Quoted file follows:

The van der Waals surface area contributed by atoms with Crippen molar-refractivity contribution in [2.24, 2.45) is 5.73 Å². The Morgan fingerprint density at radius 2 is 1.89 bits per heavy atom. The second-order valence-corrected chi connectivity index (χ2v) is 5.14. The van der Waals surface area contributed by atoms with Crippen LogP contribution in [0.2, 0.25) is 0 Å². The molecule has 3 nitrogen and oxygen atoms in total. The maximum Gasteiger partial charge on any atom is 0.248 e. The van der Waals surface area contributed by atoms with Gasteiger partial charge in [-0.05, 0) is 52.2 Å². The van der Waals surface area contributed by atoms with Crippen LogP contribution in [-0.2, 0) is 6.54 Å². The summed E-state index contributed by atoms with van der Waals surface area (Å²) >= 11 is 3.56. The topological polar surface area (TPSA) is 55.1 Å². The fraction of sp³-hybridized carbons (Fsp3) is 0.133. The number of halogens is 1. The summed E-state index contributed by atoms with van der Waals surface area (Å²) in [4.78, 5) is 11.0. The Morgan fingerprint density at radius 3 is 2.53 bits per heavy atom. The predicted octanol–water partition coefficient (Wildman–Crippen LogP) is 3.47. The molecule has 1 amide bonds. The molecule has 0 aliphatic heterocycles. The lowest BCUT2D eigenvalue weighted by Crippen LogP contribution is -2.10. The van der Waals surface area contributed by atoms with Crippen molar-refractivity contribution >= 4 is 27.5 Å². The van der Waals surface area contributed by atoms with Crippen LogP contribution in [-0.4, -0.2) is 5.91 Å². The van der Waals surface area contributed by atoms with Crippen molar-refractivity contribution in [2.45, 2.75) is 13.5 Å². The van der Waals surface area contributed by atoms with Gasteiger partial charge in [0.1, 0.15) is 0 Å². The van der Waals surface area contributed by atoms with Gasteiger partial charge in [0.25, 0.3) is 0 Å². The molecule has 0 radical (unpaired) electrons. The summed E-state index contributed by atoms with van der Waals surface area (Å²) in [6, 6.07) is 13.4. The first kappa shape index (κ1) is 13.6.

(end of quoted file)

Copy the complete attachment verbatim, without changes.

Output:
The van der Waals surface area contributed by atoms with Crippen molar-refractivity contribution in [2.24, 2.45) is 5.73 Å². The Morgan fingerprint density at radius 2 is 1.89 bits per heavy atom. The second-order valence-corrected chi connectivity index (χ2v) is 5.14. The van der Waals surface area contributed by atoms with Crippen LogP contribution in [0.2, 0.25) is 0 Å². The molecule has 3 nitrogen and oxygen atoms in total. The maximum Gasteiger partial charge on any atom is 0.248 e. The van der Waals surface area contributed by atoms with Gasteiger partial charge in [-0.05, 0) is 52.2 Å². The van der Waals surface area contributed by atoms with Crippen LogP contribution in [-0.2, 0) is 6.54 Å². The summed E-state index contributed by atoms with van der Waals surface area (Å²) >= 11 is 3.56. The topological polar surface area (TPSA) is 55.1 Å². The fraction of sp³-hybridized carbons (Fsp3) is 0.133. The number of halogens is 1. The summed E-state index contributed by atoms with van der Waals surface area (Å²) in [4.78, 5) is 11.0. The Morgan fingerprint density at radius 3 is 2.53 bits per heavy atom. The predicted octanol–water partition coefficient (Wildman–Crippen LogP) is 3.47. The molecule has 1 amide bonds. The molecule has 0 aliphatic heterocycles. The lowest BCUT2D eigenvalue weighted by Crippen LogP contribution is -2.10. The van der Waals surface area contributed by atoms with Crippen molar-refractivity contribution >= 4 is 27.5 Å². The van der Waals surface area contributed by atoms with Crippen LogP contribution in [-0.4, -0.2) is 5.91 Å². The van der Waals surface area contributed by atoms with Crippen molar-refractivity contribution in [2.45, 2.75) is 13.5 Å². The van der Waals surface area contributed by atoms with Gasteiger partial charge in [0.1, 0.15) is 0 Å². The van der Waals surface area contributed by atoms with Gasteiger partial charge in [0.25, 0.3) is 0 Å². The molecule has 0 radical (unpaired) electrons. The summed E-state index contributed by atoms with van der Waals surface area (Å²) in [6, 6.07) is 13.4. The first kappa shape index (κ1) is 13.6.